Sonnet CLXI.

A poem by Francesco Petrarca

L' aura gentil che rasserena i poggi.


The gale, that o'er yon hills flings softer blue,
And wakes to life each bud that gems the glade,
I know; its breathings such impression made,
Wafting me fame, but wafting sorrow too:
My wearied soul to soothe, I bid adieu
To those dear Tuscan haunts I first survey'd;
And, to dispel the gloom around me spread,
I seek this day my cheering sun to view,
Whose sweet attraction is so strong, so great,
That Love again compels me to its light;
Then he so dazzles me, that vain were flight.
Not arms to brave, 'tis wings to 'scape, my fate
I ask; but by those beams I'm doom'd to die,
When distant which consume, and which enflame when nigh.


The gentle air, which brightens each green hill,
Wakening the flowers that paint this bowery glade,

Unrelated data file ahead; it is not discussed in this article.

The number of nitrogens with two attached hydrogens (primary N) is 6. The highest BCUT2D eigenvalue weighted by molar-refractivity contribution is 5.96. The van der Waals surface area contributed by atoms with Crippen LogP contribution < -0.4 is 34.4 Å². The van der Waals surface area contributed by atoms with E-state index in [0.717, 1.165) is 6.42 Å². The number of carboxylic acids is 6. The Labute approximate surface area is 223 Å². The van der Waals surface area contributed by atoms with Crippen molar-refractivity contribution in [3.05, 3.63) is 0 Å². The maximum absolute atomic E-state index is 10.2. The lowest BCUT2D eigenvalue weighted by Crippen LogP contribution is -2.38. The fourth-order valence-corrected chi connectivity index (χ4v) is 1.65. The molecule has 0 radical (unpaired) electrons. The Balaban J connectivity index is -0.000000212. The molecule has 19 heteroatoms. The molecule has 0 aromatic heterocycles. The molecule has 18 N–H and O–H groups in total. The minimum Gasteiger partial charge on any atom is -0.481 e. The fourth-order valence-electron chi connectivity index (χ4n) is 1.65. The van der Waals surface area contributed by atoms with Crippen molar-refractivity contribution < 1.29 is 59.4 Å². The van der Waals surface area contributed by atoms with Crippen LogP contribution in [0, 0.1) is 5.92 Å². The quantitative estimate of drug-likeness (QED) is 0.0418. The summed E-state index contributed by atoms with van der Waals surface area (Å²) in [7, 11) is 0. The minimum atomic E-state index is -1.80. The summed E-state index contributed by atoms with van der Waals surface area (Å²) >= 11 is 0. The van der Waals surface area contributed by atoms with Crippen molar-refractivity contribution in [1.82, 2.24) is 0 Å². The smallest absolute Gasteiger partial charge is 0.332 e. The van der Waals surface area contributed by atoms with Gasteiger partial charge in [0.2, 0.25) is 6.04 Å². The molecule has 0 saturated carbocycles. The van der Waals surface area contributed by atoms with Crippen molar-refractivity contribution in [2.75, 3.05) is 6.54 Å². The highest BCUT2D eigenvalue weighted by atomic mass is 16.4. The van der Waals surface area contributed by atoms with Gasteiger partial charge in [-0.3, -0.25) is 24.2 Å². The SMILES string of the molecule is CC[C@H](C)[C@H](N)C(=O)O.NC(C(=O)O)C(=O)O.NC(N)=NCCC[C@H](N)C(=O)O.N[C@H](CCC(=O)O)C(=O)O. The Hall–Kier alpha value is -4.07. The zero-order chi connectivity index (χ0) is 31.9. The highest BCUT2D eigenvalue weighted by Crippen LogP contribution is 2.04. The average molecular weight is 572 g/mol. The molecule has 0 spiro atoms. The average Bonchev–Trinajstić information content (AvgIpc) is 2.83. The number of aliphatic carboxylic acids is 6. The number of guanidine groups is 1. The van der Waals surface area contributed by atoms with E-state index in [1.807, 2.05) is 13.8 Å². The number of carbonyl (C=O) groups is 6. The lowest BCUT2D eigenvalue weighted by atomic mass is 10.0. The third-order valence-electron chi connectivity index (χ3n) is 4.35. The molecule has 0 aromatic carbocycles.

I recognise it by its soft breath still,
My sorrow and renown which long has made:
Again where erst my sick heart shelter sought,
From my dear native Tuscan air I flee:
That light may cheer my dark and troubled thought,
I seek my sun, and hope to-day to see.
That sun so great and genial sweetness brings,
That Love compels me to his beams again,
Which then so dazzle me that flight is vain:
I ask for my escape not arms, but wings:
Heaven by this light condemns me sure to die,
Which from afar consumes, and burns when nigh.


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